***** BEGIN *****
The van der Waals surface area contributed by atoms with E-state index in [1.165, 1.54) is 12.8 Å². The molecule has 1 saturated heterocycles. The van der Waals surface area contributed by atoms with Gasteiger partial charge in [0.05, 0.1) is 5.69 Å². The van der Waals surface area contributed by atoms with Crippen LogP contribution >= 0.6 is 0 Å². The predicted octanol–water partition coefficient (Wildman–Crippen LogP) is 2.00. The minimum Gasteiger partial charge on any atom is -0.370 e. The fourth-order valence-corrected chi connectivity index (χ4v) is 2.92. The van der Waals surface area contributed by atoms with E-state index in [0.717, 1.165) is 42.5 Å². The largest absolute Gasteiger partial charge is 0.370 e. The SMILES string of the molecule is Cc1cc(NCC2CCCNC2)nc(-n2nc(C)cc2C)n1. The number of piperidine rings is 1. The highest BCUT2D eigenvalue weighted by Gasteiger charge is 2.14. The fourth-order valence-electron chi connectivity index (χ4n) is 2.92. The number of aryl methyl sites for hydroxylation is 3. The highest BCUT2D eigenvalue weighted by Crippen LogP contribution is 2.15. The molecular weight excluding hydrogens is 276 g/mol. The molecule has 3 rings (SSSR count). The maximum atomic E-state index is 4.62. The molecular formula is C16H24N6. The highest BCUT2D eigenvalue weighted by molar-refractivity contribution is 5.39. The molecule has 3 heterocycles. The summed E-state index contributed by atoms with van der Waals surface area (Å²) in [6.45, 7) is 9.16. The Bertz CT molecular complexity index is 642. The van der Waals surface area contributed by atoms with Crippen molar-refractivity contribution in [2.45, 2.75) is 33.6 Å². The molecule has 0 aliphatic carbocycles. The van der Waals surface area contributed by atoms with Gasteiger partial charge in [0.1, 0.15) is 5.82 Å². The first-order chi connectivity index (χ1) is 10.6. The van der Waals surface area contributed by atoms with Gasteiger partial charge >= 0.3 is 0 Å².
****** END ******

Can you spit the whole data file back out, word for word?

The van der Waals surface area contributed by atoms with E-state index in [1.165, 1.54) is 12.8 Å². The molecule has 1 saturated heterocycles. The van der Waals surface area contributed by atoms with Gasteiger partial charge in [0.05, 0.1) is 5.69 Å². The van der Waals surface area contributed by atoms with Crippen LogP contribution >= 0.6 is 0 Å². The predicted octanol–water partition coefficient (Wildman–Crippen LogP) is 2.00. The minimum Gasteiger partial charge on any atom is -0.370 e. The fourth-order valence-corrected chi connectivity index (χ4v) is 2.92. The van der Waals surface area contributed by atoms with E-state index in [0.717, 1.165) is 42.5 Å². The largest absolute Gasteiger partial charge is 0.370 e. The SMILES string of the molecule is Cc1cc(NCC2CCCNC2)nc(-n2nc(C)cc2C)n1. The number of piperidine rings is 1. The highest BCUT2D eigenvalue weighted by Gasteiger charge is 2.14. The fourth-order valence-electron chi connectivity index (χ4n) is 2.92. The number of aryl methyl sites for hydroxylation is 3. The highest BCUT2D eigenvalue weighted by Crippen LogP contribution is 2.15. The molecular weight excluding hydrogens is 276 g/mol. The molecule has 3 rings (SSSR count). The maximum atomic E-state index is 4.62. The molecular formula is C16H24N6. The highest BCUT2D eigenvalue weighted by molar-refractivity contribution is 5.39. The molecule has 3 heterocycles. The summed E-state index contributed by atoms with van der Waals surface area (Å²) in [6.45, 7) is 9.16. The Bertz CT molecular complexity index is 642. The van der Waals surface area contributed by atoms with Crippen molar-refractivity contribution in [2.45, 2.75) is 33.6 Å². The molecule has 0 aliphatic carbocycles. The van der Waals surface area contributed by atoms with Gasteiger partial charge in [0.1, 0.15) is 5.82 Å². The first-order chi connectivity index (χ1) is 10.6. The van der Waals surface area contributed by atoms with Gasteiger partial charge >= 0.3 is 0 Å².